Harvesting and Enriching Web Data in Multiple Languages

Being in the business of harvesting content from the web and delivering the data in a usable format, we are often asked if we’re able to deliver data in multiple languages. The easiest answer to that question is yes, we can harvest and enrich content in any language online, but today we’ll dive into more specifically how we harvest data in any foreign language and then work with our partners to enrich that content and make it usable for analysis.

Let’s get started!


FlagsThe first step in our process of making usable data from the web involves the harvesting of the actual data. We’ve discussed in previous white papers our different harvest types. The process of how we harvest text from a page in English is actually the same as how we would handle harvesting text in any other language.

Consider these two news articles about the recent polio outbreaks, one from the Arabian Business News Journal in Arabic and the other from the Trade Arabia site in English. The harvesting process for both is exactly the same, we navigate to each page and store all the text from each page and archive it. This can occur with any language that can be written using characters of some sort online.

Now the more challenging question is how do you analyze two different documents in two different languages and compare them.


We’ve discussed in previous blog postings how we typically enrich unstructured data through the process of entity extraction. You’ll find that the process for extracting from multiple languages is quite similar. We’ll use the two articles mentioned above as examples.

The original text from the Trade Arabia site:

The Horn of Africa (northeast Africa) is currently experiencing an outbreak of wild polio virus type 1 (WPV1), according to a statement.

The text from the Arabian Business site in Arabic:

وسجل في العام  2013  قرابة 85 حالة أي بزيادة 40 عن العام الذي سبقه،  وانتشرت أنباء عن عودة ظهور مرض شلل الأطفال في دول عديدة مثل كل من سوريا والعراق، بعد انقراض هذا المرض منذ 14 عاما وذلك عن طريق مقاتلين م طالبان قدموا من باكستان وأفغانستان بحسب صحيفة الغارديان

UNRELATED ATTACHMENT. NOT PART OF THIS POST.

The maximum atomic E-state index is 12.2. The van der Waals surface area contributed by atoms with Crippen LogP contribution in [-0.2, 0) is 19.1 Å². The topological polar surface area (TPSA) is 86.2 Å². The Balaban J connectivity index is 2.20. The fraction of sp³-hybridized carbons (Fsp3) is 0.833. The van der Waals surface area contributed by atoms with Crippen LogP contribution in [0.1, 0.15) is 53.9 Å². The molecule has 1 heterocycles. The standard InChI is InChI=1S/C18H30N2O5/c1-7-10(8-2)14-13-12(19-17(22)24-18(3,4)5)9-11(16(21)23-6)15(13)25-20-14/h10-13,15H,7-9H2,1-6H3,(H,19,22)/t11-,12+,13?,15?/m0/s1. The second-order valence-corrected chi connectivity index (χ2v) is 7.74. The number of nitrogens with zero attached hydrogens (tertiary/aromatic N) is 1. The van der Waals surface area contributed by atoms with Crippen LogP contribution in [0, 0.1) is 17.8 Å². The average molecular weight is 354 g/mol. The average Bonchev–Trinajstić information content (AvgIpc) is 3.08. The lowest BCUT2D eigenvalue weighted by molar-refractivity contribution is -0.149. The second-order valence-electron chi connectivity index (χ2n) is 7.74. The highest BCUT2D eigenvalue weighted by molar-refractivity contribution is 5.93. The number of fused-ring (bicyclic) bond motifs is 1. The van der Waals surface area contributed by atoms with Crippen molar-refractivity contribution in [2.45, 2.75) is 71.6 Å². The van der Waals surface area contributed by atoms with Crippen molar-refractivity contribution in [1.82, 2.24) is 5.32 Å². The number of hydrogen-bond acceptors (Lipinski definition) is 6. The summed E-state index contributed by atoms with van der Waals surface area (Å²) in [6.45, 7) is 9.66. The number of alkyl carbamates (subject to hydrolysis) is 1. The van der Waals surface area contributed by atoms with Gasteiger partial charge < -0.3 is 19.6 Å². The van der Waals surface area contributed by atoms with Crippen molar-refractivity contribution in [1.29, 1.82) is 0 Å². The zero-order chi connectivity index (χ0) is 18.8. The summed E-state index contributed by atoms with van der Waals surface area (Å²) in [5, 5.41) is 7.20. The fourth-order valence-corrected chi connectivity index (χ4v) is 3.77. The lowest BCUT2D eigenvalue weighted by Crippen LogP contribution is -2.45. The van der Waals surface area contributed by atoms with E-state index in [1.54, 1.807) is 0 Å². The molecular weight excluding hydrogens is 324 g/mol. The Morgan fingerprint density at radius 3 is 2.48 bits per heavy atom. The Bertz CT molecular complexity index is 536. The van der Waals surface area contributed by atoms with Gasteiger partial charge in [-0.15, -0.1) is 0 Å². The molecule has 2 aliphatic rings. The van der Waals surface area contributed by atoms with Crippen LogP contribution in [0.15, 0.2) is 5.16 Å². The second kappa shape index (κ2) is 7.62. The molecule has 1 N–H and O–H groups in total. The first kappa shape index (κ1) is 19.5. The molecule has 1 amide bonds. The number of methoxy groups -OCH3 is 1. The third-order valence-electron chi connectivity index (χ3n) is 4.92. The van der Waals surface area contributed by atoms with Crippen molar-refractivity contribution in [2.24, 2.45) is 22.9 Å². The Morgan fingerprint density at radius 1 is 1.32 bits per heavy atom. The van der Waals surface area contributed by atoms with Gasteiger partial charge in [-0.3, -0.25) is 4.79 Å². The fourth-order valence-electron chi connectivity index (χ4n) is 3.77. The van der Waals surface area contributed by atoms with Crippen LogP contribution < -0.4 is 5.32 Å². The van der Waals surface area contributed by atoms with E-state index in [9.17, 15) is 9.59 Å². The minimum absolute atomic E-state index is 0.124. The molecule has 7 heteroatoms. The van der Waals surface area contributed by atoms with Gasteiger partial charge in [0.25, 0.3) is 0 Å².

You’ll notice that the disease polio is mentioned in both excerpts. If your Arabic is a little rusty, I have highlighted where each mention occurs. Our third party natural language processing (NLP) technology, Rosoka is smart enough to detect key entities in multiple languages and is able to extract both mentions of the diseases without having to perform any full-size machine translation. Not surprisingly this leads to major performance and scalability advantages when looking at very large data sets across multiple languages.

The other unique characteristic of the technology is its ability to normalize multiple extracted tags into one instance, regardless of the language extracted. For example, even though polio is mentioned in both English and Arabic above, our extraction technology knows that the two different highlighted tags are referring to the same disease and can create a common link between the two articles by normalizing both mentions to simply polio instead of their individual tag. You’ll see both harvested documents below with the disease normalized to polio.


This concept greatly increases the accuracy of the data across languages and also empowers your analysts that may have limited language capabilities to easily do analysis of data across multiple data sets spanning multiple languages; all without ever having to introduce full machine translation into the workflow.

Want to learn more about how you can harvest multiple data sources in any language? Request a demo today from one of our Data Acquisition Engineers and learn how to tap into Big Data-as-a-Service.



Photo: Borkur Sigurbjornsson